Global labor shortage and solving it with a multifaceted approach

Covid-19 pandemic brought chaos in the global labor market and increased the unemployment rates to record highs. As per the report by the International Labour Organization (ILO’s Modelled Estimates and Projections database), the global unemployment rate reached 6.9% in 2020 - the highest level since 1991. However, things have taken a massive turn with the world now struggling with a massive labor shortage. Countries are unable to find skilled workers to fill open vacancies across industries.

Labor Shortage Across the World
As per the U.S. Chamber of Commerce, the US had 11 million job openings in December 2022. The report adds there were almost 5.7 million unemployed people during the time. It means that even if every unemployed worker was hired, the country would still have more than 4.5 million open jobs left.

Just like the US, the United Kingdom also had a record-high number of job vacancies. For instance, there were 1.3 million job openings in the UK in May 2022. Similarly, the Australian Bureau of Statistics reported 444,200 job vacancies in the country in November 2022.

Many of these developed countries tried to address the labor shortage by offshoring services from lower-cost countries like China, India, the Philippines, and Thailand. However, the south-Asian region has now come under grasp. They are experiencing worker shortages and skills discrepancies that threaten various industries. For instance, as per a Reuters report, Thailand is short of 500,000 migrant workers. The manufacturing hub of the world – China, also indicated a massive labor shortage. The country’s Ministry of Education forecasted a shortage of almost 30 million manufacturing workers by 2025 – a number bigger than the total population of Australia.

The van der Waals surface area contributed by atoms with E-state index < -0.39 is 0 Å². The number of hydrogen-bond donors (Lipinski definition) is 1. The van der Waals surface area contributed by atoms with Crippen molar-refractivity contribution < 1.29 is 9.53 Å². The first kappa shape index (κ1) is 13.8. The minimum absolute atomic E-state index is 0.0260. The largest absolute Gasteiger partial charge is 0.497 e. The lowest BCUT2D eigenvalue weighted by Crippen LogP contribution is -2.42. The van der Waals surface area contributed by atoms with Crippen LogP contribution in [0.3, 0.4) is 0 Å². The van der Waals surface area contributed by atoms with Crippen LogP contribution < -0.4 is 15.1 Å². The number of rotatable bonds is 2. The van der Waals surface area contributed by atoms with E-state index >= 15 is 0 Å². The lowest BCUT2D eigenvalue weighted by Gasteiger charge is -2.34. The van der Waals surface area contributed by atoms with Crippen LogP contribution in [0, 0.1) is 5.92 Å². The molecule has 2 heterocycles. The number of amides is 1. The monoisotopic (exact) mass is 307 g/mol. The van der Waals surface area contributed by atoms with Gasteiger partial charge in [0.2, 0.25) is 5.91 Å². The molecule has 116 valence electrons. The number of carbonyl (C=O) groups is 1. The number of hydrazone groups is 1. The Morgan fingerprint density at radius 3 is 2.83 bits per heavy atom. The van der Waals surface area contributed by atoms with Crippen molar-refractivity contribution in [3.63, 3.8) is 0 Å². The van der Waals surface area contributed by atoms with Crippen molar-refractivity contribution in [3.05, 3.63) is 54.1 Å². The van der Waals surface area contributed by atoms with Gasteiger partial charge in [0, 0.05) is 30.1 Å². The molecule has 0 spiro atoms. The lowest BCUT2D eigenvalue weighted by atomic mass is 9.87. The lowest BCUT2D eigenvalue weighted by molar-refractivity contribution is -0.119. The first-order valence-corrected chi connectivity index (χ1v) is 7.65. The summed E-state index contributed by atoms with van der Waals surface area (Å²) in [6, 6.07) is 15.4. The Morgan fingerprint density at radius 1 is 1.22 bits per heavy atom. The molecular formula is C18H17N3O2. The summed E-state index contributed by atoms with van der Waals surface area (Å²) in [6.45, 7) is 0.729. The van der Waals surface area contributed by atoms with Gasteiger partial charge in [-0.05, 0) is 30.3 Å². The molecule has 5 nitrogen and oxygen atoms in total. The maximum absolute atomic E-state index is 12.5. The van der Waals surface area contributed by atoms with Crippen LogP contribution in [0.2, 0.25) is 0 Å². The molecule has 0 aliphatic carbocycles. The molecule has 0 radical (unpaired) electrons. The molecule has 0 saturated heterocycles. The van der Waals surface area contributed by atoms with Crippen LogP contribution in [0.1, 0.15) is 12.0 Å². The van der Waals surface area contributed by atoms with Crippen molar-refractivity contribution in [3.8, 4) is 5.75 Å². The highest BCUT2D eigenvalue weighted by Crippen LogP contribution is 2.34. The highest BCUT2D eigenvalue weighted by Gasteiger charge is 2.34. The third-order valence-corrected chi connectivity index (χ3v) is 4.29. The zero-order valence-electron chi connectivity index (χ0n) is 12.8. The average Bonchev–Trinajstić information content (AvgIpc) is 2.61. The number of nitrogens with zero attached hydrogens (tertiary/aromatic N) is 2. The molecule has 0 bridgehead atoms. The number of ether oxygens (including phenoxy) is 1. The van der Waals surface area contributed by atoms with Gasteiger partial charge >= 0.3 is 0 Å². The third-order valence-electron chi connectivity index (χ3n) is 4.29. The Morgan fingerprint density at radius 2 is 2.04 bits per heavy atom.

"Regular training and upskilling opportunities, mentoring and coaching, and ensuring on-the-job learning is some of the most effective strategies that can help in closing the skill gap."

Moreover, several reports indicate a potential labor shortage in the world's most populous country India. According to a report, 70% of the workers in India feel increased pressure at work as their colleagues are quitting their jobs. The report adds that 74% of Indian and 68% of global respondents are confused about their responsibilities because things at work have changed since their coworkers quit.
These figures are just the tip of the iceberg about the world’s labor shortage turmoil. But what exactly are the reasons for this unprecedented shortage of workers? Here are some insights.

• The pandemic resulted in massive immigration disruptions and made people rethink their lives and prioritize their physical and mental health. It also shifted workers' expectations - who now long for improved work-life balance, enhanced flexibility, and increased compensation in their jobs. This led to mass resignations - an event referred to as The Great Resignation.

• Employees are leaving their current jobs for better opportunities, higher wages, and improved benefits. This has led to a conflict as companies are unable to meet the increased salary demands and prioritize covering the cost of high inflation.

• Many people left their jobs to start businesses in the spirit of entrepreneurship.

• Increased integration of technologies like artificial intelligence and automation has subsequently increased the demand for skilled people who understand the respective techs. Unfortunately, the world is facing skill gap issues which have played its part in spurring the labor shortage. Mckinsey reports that 87% of companies worldwide admit they have a skill gap in the present or will have one in the future.